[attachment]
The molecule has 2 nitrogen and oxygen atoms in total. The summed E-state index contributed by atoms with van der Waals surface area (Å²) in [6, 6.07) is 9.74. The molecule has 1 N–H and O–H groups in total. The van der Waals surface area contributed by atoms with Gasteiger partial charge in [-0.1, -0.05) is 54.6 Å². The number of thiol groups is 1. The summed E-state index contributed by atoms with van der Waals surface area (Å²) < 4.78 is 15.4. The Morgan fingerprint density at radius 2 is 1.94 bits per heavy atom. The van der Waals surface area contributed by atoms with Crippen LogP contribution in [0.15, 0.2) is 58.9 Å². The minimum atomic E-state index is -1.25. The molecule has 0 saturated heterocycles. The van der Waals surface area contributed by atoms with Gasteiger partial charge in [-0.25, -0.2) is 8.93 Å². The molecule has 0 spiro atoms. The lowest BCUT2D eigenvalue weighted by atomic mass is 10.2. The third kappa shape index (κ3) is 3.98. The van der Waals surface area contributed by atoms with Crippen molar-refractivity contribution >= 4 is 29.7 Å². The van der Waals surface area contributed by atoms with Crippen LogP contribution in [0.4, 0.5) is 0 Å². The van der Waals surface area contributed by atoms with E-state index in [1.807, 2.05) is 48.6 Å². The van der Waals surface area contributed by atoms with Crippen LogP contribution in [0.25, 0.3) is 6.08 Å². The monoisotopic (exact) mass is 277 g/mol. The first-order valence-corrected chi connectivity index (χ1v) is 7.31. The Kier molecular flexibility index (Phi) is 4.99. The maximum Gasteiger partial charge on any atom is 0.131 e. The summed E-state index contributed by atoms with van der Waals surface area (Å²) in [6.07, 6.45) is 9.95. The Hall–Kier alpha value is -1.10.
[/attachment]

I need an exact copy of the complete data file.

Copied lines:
The molecule has 2 nitrogen and oxygen atoms in total. The summed E-state index contributed by atoms with van der Waals surface area (Å²) in [6, 6.07) is 9.74. The molecule has 1 N–H and O–H groups in total. The van der Waals surface area contributed by atoms with Gasteiger partial charge in [-0.1, -0.05) is 54.6 Å². The number of thiol groups is 1. The summed E-state index contributed by atoms with van der Waals surface area (Å²) < 4.78 is 15.4. The Morgan fingerprint density at radius 2 is 1.94 bits per heavy atom. The van der Waals surface area contributed by atoms with Crippen LogP contribution in [0.15, 0.2) is 58.9 Å². The minimum atomic E-state index is -1.25. The molecule has 0 saturated heterocycles. The van der Waals surface area contributed by atoms with Gasteiger partial charge in [-0.25, -0.2) is 8.93 Å². The molecule has 0 spiro atoms. The lowest BCUT2D eigenvalue weighted by atomic mass is 10.2. The third kappa shape index (κ3) is 3.98. The van der Waals surface area contributed by atoms with Crippen molar-refractivity contribution >= 4 is 29.7 Å². The van der Waals surface area contributed by atoms with Crippen LogP contribution in [0.4, 0.5) is 0 Å². The van der Waals surface area contributed by atoms with E-state index in [1.807, 2.05) is 48.6 Å². The van der Waals surface area contributed by atoms with Crippen LogP contribution in [0.25, 0.3) is 6.08 Å². The monoisotopic (exact) mass is 277 g/mol. The first-order valence-corrected chi connectivity index (χ1v) is 7.31. The Kier molecular flexibility index (Phi) is 4.99. The maximum Gasteiger partial charge on any atom is 0.131 e. The summed E-state index contributed by atoms with van der Waals surface area (Å²) in [6.07, 6.45) is 9.95. The Hall–Kier alpha value is -1.10.